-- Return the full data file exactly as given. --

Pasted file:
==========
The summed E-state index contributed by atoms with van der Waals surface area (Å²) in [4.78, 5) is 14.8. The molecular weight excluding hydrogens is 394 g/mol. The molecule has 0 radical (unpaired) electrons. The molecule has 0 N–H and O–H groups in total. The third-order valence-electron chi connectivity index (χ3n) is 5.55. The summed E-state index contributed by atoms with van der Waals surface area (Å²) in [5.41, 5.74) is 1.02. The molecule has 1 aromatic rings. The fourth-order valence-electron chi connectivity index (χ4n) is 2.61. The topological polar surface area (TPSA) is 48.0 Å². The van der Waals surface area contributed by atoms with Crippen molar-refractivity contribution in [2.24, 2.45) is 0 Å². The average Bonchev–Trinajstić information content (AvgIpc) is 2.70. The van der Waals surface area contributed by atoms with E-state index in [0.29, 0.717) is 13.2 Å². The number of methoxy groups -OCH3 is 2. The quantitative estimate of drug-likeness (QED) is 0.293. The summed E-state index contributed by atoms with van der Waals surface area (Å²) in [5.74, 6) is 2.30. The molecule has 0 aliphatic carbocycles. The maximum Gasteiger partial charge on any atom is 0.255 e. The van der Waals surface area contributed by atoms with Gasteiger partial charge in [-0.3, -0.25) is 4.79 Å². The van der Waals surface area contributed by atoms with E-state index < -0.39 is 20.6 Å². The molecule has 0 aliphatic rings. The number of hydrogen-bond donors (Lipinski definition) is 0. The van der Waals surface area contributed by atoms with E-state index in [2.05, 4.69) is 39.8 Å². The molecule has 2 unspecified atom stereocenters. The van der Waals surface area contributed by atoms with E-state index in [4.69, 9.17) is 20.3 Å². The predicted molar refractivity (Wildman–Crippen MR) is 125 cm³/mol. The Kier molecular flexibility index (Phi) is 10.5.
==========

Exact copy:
The summed E-state index contributed by atoms with van der Waals surface area (Å²) in [4.78, 5) is 14.8. The molecular weight excluding hydrogens is 394 g/mol. The molecule has 0 radical (unpaired) electrons. The molecule has 0 N–H and O–H groups in total. The third-order valence-electron chi connectivity index (χ3n) is 5.55. The summed E-state index contributed by atoms with van der Waals surface area (Å²) in [5.41, 5.74) is 1.02. The molecule has 1 aromatic rings. The fourth-order valence-electron chi connectivity index (χ4n) is 2.61. The topological polar surface area (TPSA) is 48.0 Å². The van der Waals surface area contributed by atoms with Crippen molar-refractivity contribution in [2.24, 2.45) is 0 Å². The average Bonchev–Trinajstić information content (AvgIpc) is 2.70. The van der Waals surface area contributed by atoms with E-state index in [0.29, 0.717) is 13.2 Å². The number of methoxy groups -OCH3 is 2. The quantitative estimate of drug-likeness (QED) is 0.293. The summed E-state index contributed by atoms with van der Waals surface area (Å²) in [5.74, 6) is 2.30. The molecule has 0 aliphatic carbocycles. The maximum Gasteiger partial charge on any atom is 0.255 e. The van der Waals surface area contributed by atoms with Gasteiger partial charge in [-0.3, -0.25) is 4.79 Å². The van der Waals surface area contributed by atoms with E-state index < -0.39 is 20.6 Å². The molecule has 0 aliphatic rings. The number of hydrogen-bond donors (Lipinski definition) is 0. The van der Waals surface area contributed by atoms with E-state index in [2.05, 4.69) is 39.8 Å². The molecule has 2 unspecified atom stereocenters. The van der Waals surface area contributed by atoms with E-state index in [4.69, 9.17) is 20.3 Å². The predicted molar refractivity (Wildman–Crippen MR) is 125 cm³/mol. The Kier molecular flexibility index (Phi) is 10.5.